“Giving your children time to engage in free play is like giving them a very special gift–a gfit that keeps on giving, preparing children for adulthood by cultivating and nurturing essential life skills. Play allows children opportunities to get creative, to pratice regulating emotions, to enhance social development, and even to learn about themselves inthe process. Having the ability to play away from the adult world opens up many opportunities and feelings of freedom.” -Angela Hanscom, Balanced and Barefoot (From Restricted Movement to Active Free Play)
About Nature Play
Before diving in to my favorite Nature Play Books, I wanted to first discuss a couple thoughts about nature play:
(1) Nature Play is Born Out of Inactivity
Rich nature play is often born out of inactivity (or boredom).
In this photo my kids are pretending to dig for dinosaur bones in our yard. They came up with the idea. I was sitting and reading my book, then paused to snap a photo and went back to my own thing. I was not a part of it, I don’t get credit for it, and there isn’t really anything astounding for me to do, claim, or share about it.
And the truth is — this, right here, is exactly the kind of nature play that is worthy of celebration! We give the most praise on social media to nature studies, nature arts and crafts projects, nature games, nature learning. All of those things are so beautiful and so worthy of celebrating. Truly.
BUT … nature play is a harder thing to photograph and share, and I think it is because the best kind of nature play is born out of inactivity, not activity. Boredom is a beautiful thing, friends. Boredom is a thing to chase after, not avoid or remedy. Boredom is an opportunity, not a problem to fix.
I wish there were hundreds of moments for me to hit “like” on when parents send their children outside with nothing to do, no agenda. When we reject the idea that our kids must be doing things worthy of a photo. When we reject the idea that we are in charge of stimulating their happiness. When we reject the idea that the ends matter more than the means. When we reject the idea that our kids need a gorgeously scenic nature backdrop to play in in order to live an amazing childhood.
(2) Nature Play Is Self-Directed
Roxaboxen. In my mind this is the ultimate children-at-nature-play book. A celebration of the active imagination at its best. With nothing but nature loose parts & random materials, children can create a dynamic & lasting fantastical world full of shops, houses, jails, and forts. The possibilities are endless.
I wonder if, when we read this, we overlook a simple fact: no adults are present. Think about it. No adults are there snapping or staging photos. No adults are helping dig for treasure. No adults are there giving ideas on how to play with a stick. No adults are making sure the kids look clean and cute. No adults are setting the rules. No adults are fretting over the hurts or managing the conflicts. No adults are a part of the memories.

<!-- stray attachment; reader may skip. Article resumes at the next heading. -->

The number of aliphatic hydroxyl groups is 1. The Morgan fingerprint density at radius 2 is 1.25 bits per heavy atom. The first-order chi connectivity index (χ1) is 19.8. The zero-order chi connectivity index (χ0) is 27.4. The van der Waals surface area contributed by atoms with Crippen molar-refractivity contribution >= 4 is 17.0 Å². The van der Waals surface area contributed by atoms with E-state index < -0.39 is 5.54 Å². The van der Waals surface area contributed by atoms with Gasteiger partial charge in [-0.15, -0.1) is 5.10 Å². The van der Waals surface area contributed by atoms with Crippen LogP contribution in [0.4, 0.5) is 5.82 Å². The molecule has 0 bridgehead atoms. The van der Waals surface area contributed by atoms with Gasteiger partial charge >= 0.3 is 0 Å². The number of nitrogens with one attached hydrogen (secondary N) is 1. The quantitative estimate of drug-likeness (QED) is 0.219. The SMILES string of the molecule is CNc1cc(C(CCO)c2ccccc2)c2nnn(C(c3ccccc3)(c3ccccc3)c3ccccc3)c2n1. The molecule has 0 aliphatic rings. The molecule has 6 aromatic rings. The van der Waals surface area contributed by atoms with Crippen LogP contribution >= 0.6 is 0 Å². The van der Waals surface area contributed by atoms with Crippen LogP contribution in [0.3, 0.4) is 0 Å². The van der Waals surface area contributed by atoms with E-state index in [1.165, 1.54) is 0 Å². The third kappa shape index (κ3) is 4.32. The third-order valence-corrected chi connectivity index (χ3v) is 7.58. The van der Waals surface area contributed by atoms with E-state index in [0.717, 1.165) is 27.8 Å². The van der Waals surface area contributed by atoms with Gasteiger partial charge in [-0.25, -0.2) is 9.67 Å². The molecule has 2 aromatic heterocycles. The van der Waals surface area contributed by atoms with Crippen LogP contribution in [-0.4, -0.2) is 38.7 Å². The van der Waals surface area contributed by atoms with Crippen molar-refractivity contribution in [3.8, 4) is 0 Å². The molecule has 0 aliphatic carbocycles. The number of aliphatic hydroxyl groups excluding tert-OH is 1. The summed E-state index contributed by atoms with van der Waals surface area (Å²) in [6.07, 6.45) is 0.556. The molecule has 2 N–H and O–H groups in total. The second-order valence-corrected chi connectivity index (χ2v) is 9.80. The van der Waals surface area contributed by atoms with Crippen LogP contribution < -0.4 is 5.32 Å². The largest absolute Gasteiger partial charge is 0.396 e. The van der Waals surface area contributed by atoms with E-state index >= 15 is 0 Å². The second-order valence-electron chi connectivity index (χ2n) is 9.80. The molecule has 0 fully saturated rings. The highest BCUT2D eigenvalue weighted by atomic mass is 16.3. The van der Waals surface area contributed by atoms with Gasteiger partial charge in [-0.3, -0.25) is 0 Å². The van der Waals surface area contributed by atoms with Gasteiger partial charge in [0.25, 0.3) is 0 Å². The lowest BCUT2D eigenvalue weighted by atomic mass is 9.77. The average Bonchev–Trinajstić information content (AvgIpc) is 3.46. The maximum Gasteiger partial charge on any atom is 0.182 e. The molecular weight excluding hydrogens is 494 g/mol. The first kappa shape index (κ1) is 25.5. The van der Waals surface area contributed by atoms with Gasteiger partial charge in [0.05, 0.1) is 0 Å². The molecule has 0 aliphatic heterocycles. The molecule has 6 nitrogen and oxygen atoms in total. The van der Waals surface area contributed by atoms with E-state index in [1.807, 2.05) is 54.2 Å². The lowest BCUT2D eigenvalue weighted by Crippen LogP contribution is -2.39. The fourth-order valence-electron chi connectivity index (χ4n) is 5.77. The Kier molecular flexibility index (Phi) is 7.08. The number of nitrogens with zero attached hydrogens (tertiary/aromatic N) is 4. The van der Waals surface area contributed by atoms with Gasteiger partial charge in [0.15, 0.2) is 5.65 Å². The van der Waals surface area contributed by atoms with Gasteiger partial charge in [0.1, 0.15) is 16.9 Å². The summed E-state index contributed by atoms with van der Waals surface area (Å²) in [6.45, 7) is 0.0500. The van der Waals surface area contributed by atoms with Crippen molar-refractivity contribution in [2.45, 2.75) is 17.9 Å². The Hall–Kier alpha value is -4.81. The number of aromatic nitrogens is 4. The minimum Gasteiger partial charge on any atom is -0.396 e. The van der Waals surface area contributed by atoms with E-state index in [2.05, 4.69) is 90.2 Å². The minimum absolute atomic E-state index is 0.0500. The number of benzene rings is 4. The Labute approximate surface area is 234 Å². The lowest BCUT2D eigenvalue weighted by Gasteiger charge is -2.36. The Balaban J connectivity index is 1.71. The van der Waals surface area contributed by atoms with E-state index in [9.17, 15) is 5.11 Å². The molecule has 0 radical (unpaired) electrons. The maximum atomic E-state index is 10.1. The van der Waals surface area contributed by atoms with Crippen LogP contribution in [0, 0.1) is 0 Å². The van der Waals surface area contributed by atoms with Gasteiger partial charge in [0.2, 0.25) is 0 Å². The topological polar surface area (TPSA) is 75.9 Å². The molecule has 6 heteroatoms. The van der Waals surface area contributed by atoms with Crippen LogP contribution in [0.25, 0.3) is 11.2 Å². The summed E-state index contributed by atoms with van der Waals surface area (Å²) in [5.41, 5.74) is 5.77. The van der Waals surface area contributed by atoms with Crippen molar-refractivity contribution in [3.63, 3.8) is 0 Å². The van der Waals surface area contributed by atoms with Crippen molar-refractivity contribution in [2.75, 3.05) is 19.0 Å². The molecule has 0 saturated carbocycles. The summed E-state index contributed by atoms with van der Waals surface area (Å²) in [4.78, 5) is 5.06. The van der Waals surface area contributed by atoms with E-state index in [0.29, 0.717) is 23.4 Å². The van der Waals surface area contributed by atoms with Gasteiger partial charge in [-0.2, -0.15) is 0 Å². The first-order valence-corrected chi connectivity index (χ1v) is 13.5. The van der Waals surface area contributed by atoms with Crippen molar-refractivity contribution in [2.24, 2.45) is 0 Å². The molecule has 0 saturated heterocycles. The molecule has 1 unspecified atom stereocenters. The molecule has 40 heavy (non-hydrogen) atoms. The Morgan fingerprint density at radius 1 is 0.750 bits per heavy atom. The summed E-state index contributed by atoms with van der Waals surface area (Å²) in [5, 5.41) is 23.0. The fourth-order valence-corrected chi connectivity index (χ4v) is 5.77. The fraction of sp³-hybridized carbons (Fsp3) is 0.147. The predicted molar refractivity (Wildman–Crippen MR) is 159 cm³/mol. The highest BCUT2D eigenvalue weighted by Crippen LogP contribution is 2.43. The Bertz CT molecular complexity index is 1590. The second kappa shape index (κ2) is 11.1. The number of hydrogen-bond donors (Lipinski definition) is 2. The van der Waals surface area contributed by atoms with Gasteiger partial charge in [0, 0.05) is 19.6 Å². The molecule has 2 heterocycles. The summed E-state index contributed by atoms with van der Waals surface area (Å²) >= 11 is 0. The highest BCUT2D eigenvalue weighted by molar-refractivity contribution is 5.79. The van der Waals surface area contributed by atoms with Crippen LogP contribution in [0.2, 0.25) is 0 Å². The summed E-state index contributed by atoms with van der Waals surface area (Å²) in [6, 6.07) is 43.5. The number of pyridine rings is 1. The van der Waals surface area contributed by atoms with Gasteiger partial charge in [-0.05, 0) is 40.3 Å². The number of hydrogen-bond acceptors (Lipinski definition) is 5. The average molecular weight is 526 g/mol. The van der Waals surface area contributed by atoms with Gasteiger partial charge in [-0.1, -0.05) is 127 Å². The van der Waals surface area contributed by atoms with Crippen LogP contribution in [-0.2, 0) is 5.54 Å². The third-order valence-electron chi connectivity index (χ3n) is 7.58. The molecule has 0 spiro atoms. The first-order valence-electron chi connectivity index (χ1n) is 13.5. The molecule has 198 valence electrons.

In nature play, children do not *NEED* to be instructed or managed by adults.
Nature play is mostly self-directed; however, that doesn’t mean adult-directed activities, games, crafts, and nature studies are a bad thing. I believe they just need to be kept in their rightful place.
Books to Inspire Nature Play
So, keeping in mind those two points above, I do still think there is value in the following books that share fun and engaging ways to play in nature. The ideas presented here might not be NEW or something you couldn’t just find searching Pinterest, but I personally love having a physical book to peruse for inspiration instead of scouring the internet with my kids around.
Without further ado, here is my list of favorite books to inspire nature play.
Nature Play Ideas Checklist
Below you’ll find a link to the PDF of this nature play checklist I created for myself.
I have used this list for Nature Play ideas for a few years . I find it is helpful to just glance at every once an awhile and have one or two ideas in the back of my mind that could be fun for us to do that week. I do not see this as a checklist where I feel like we have to do everything here or my kids will have a deprived childhood!
It simply is a list of ideas. Potential. Opportunities. Inspiration.
Hopefully it is of use to you!
For Further Inspiration
Natural Backyard Play Supplies — I detailed what our backyard nature supplies look like in that post.
Balanced and Barefoot by Angela Hanscom — this book is all about the myriad of benefits of unrestricted outdoor play. I appreciate that this isn’t just “forest school” but has a broader range of application.
Simplicity Parenting by Kim John Payne — this has nothing to do with. nature play, but this book has principles that align so much with the idea of gifting our children with childhood. The chapter “Filtering Out The Adult World” is especially relevant.
“Yes, daily life in America (or any other country) involves risks and dangers to children. There are perhaps even more risks now than when we were growing up…. Yet, as parents, we need to be more than just our desire to protect, no matter how noble and important that is. We need to live with confidence, to parent with a sense of strength and openness, and perhaps most of all, a sense of humor. The primal urge to protect is our cortisol spigot; I’m suggesting we not invite it to be turned so easily and so often.” -Kim John Payne, Simplicity Parenting
**note this list has been updated 5/19/20